39. MarkedMan says:

    @CSK: Dreher’s comments seem pretty typical of Christianist BS: something is proscribed for everyone else, but once you claim you have suffered enough you can pretend that jebus finally revealed his truth to you and he wants you to do this.

  40. EddieInCA says:

    @Just nutha ignint cracker:

    I believe 2013 is two years after he moved his family back to Louisiana to a town of 1700 people, after living Philadelphia, NYC, and Dallas. How long does it take someone to lose their minds going from Philly to a town of 1700? Two years seems about right.

    Me? I wouldn’t have made it a year. My junior high school in Los Angeles had 2000 people.

    1700 people?

    That’s a house party in certain parts of Los Angeles, not a town.

  41. Kylopod says:

    I’m not as familiar with Dreher’s past as some people here. I used to read AmCon mostly for Daniel Larison’s articles, which focused on foreign policy. Despite being co-founded by Pat Buchanan, AmCon never acquired a reputation for being Nazi-adjacent the way “paleo” outlets are typically thought to be, and a surprising amount of liberals I’ve encountered over the years have expressed a grudging appreciation for some of its content.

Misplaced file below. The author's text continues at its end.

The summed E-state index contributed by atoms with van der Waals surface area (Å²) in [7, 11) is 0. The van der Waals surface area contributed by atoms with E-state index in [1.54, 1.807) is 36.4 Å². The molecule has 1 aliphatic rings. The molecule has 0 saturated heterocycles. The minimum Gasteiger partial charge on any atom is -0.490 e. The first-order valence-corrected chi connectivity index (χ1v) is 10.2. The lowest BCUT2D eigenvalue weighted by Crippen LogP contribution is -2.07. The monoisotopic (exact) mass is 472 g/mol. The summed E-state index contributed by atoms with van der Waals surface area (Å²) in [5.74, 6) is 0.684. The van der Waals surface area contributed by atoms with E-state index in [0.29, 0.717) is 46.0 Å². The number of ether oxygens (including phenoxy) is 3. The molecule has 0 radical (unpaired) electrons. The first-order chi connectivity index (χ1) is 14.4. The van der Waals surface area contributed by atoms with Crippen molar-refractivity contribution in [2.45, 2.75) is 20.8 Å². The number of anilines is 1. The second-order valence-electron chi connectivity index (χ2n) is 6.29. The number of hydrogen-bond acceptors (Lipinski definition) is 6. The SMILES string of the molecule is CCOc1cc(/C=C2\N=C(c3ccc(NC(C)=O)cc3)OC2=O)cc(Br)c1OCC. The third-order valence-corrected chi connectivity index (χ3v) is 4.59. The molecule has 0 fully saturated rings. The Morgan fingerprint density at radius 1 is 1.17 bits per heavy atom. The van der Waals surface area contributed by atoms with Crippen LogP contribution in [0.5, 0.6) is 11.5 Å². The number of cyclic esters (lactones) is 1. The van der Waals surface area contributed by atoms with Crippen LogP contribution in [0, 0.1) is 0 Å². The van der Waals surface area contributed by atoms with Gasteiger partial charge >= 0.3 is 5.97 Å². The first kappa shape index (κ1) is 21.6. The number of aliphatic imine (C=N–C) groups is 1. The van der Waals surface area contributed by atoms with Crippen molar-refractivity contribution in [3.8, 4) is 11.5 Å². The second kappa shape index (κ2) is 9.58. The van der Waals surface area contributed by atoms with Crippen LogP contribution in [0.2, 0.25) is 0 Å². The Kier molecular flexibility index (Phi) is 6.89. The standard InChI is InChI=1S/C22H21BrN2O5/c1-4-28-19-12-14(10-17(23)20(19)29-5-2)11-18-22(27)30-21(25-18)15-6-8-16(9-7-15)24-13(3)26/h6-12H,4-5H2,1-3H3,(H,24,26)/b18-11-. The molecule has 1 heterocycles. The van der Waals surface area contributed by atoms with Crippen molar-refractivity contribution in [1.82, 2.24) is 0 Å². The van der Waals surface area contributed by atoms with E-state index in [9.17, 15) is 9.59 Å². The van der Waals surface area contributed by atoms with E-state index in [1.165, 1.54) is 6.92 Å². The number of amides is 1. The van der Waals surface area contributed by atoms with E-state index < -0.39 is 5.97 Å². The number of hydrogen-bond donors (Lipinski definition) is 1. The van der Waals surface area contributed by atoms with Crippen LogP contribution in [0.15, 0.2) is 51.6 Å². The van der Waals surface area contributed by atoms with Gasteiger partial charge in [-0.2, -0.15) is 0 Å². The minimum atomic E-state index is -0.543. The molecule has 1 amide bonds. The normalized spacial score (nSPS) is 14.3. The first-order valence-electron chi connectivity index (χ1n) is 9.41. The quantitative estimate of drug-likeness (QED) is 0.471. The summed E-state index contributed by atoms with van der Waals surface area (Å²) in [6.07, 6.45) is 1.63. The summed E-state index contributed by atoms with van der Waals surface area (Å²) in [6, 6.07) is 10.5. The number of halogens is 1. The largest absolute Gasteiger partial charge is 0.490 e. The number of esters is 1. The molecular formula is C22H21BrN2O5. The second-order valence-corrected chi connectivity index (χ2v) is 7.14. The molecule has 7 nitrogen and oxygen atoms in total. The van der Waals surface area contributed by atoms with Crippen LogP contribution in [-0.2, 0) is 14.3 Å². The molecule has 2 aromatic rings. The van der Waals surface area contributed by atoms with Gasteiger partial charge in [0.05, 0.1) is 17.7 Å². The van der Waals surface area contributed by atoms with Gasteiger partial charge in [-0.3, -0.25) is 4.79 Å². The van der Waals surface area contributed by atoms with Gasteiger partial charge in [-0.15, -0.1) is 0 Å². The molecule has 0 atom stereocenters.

42. Sleeping Dog says:


    Pretty much I only went to TAC for Larison, but occasionally a lead would catch my eye. Usually I wouldn’t agree with the conclusion, but there could be well argued positions and good analysis, which we all can benefit from reading. But Dreher, nah.

  43. OzarkHillbilly says:

    @Jax: HA! In my more paranoid moments I ponder the same question. I try to keep 10-12 layers. That number usually provides enough eggs for us, our children, and the ability to gift our neighbor with a dozen every couple weeks. Every year I order a half dozen, alternating between Rhode Island Reds and Barred Rocks. I am already down to 2 RIRs that I got last summer and my last 3 BRs from the year before.

  44. OzarkHillbilly says:

    @DAllenABQ: Least surprising news ever.

  45. CSK says:

    The Drehers moved to Baton Rouge in 2015/2016, apparently to be near an Orthodox church.

  46. OzarkHillbilly says:


    Psaki: That’s in direct contrast with our predecessor who withheld military aid from Ukraine which McCarthy who is critical of us in this moment defended at the time as “the rightful thing to do” because he claimed there was corruption in the Zelenskyy administration

    Maybe the next time he’ll spend a little time doing some research first .